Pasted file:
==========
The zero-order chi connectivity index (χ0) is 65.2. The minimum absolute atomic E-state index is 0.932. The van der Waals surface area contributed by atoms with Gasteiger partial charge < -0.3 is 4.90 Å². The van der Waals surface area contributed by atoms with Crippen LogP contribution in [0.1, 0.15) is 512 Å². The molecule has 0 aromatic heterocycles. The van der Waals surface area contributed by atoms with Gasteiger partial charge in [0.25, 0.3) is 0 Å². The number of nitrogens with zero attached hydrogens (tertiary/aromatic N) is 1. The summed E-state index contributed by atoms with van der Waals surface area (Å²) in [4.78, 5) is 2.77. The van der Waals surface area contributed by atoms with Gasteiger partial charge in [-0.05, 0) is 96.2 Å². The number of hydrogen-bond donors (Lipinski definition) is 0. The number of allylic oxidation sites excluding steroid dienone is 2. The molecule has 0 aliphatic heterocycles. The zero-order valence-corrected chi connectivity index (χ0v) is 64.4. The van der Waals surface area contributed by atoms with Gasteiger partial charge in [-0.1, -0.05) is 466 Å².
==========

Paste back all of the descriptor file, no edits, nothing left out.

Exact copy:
The zero-order chi connectivity index (χ0) is 65.2. The minimum absolute atomic E-state index is 0.932. The van der Waals surface area contributed by atoms with Gasteiger partial charge < -0.3 is 4.90 Å². The van der Waals surface area contributed by atoms with Crippen LogP contribution in [0.1, 0.15) is 512 Å². The molecule has 0 aromatic heterocycles. The van der Waals surface area contributed by atoms with Gasteiger partial charge in [0.25, 0.3) is 0 Å². The number of nitrogens with zero attached hydrogens (tertiary/aromatic N) is 1. The summed E-state index contributed by atoms with van der Waals surface area (Å²) in [4.78, 5) is 2.77. The van der Waals surface area contributed by atoms with Gasteiger partial charge in [-0.05, 0) is 96.2 Å². The number of hydrogen-bond donors (Lipinski definition) is 0. The number of allylic oxidation sites excluding steroid dienone is 2. The molecule has 0 aliphatic heterocycles. The zero-order valence-corrected chi connectivity index (χ0v) is 64.4. The van der Waals surface area contributed by atoms with Gasteiger partial charge in [-0.1, -0.05) is 466 Å².